Human papillomavirus (HPV) vaccines are back in the news, and this time for reasons not related to research results that show how effective the vaccines are in preventing HPV infections and related diseases.
Let’s start with the bottom line: HPV vaccines are safe, work amazingly well, and are a sparkling triumph for public health. What a shame if unfounded fears and political grandstanding keeps even one young girl (or boy) from getting a vaccine that can protect them from perhaps the most common of all sexually transmitted infections. We owe them better.
Intrigued? Our story begins in 2006 with the release of the first of two HPV vaccines now on the market. The vaccines are wildly effective in preventing infection with the HPV types they cover, and the safety profile is excellent. (Read that line again. Now read it one more time). As is often the case, though, science gets caught up in political whirlwinds. Attempts to require the vaccines for school-aged girls (the vaccines are most effective when given before people become sexually active and get exposed to HPV) were met with push-back from those who said such decisions should be made by parents. And then you have the anti-vaccine lobby which claims – with “evidence” so weak it makes UFO conspiracy theorists look rational – that immunizations cause everything from autism to the heebie-geebies.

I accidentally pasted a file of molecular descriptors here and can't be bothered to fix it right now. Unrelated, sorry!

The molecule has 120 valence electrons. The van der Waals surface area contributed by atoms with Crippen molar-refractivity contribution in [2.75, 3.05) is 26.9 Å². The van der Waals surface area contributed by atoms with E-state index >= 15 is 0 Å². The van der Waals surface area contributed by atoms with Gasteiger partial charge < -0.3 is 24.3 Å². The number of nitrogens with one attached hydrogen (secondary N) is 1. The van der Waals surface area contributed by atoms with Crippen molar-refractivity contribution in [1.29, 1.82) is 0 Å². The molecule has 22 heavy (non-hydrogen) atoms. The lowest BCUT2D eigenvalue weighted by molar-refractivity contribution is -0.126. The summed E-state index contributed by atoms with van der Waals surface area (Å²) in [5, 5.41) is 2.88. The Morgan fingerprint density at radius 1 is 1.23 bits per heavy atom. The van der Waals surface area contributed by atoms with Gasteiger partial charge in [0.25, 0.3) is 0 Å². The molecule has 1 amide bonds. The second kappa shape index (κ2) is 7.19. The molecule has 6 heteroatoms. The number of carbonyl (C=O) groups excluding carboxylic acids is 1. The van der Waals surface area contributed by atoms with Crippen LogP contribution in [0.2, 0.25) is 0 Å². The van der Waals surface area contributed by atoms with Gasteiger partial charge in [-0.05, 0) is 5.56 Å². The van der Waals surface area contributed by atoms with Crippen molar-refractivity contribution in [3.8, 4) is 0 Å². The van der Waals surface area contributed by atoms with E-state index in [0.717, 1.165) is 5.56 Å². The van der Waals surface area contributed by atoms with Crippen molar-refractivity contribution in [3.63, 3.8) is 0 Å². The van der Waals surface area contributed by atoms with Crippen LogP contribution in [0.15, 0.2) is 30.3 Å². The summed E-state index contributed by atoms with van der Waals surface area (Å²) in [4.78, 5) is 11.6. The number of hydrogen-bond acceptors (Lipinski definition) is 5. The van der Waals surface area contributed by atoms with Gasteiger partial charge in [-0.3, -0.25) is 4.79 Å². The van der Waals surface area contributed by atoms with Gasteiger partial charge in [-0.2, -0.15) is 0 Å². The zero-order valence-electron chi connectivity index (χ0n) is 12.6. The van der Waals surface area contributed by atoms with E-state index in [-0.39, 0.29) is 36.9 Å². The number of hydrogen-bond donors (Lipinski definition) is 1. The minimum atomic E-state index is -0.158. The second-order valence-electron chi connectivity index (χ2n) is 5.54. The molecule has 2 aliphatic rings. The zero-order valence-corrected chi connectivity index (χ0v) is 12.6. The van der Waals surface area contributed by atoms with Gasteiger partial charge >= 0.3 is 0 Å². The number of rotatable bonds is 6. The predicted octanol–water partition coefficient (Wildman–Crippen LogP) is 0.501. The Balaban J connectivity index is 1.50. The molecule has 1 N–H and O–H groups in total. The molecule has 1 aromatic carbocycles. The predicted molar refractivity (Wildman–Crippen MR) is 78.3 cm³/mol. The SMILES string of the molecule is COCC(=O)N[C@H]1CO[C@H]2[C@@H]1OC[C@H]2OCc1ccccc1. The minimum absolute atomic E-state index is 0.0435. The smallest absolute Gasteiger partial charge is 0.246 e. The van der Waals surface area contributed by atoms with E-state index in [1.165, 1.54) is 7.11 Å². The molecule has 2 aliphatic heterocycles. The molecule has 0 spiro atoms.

This topic emerged in a recent Republican presidential debate when Rep. Michelle Bachmann launched a well-calculated political gut shot at Texas Gov. Rick Perry for once using an executive order to mandate HPV vaccination for girls in his state. She then followed with a real doozy of a zinger, making reference to a mother with a mentally handicapped daughter who approached Rep. Bachmann to claim the daughter’s condition was caused by an HPV vaccine. Uh, no it wasn’t, but a tearful mom and an ill child make a compelling image, one that can be irresistible to a politician trying to take down a front runner.
This kind of talk isn’t found only with HPV vaccines, of course, and the sad thing is we spend so much time and energy in debunking false safety claims when in fact not one case of a serious side effect has EVER been connected with an HPV vaccine. Nada. Now the fear is that misinformation from a prominent elected official will make it much harder to vaccinate kids against a virus they’re all but certain to contract at some point in their lives. We’re struggling to get “needles in the arm” with HPV vaccines anyway, and now this…sign me “frustrated.”
Rep. Bachmann is admirable in many ways, to be sure. In addition to raising five children of their own, she and her husband have been foster parents to 23 others, giving her serious and well-earned “mom” bona fides. How ironic and disappointing that someone who has shown such compassion to so many kids would politicize and potentially damage efforts to protect millions of them against HPV.
aka Fredo on the ASHA Message Boards
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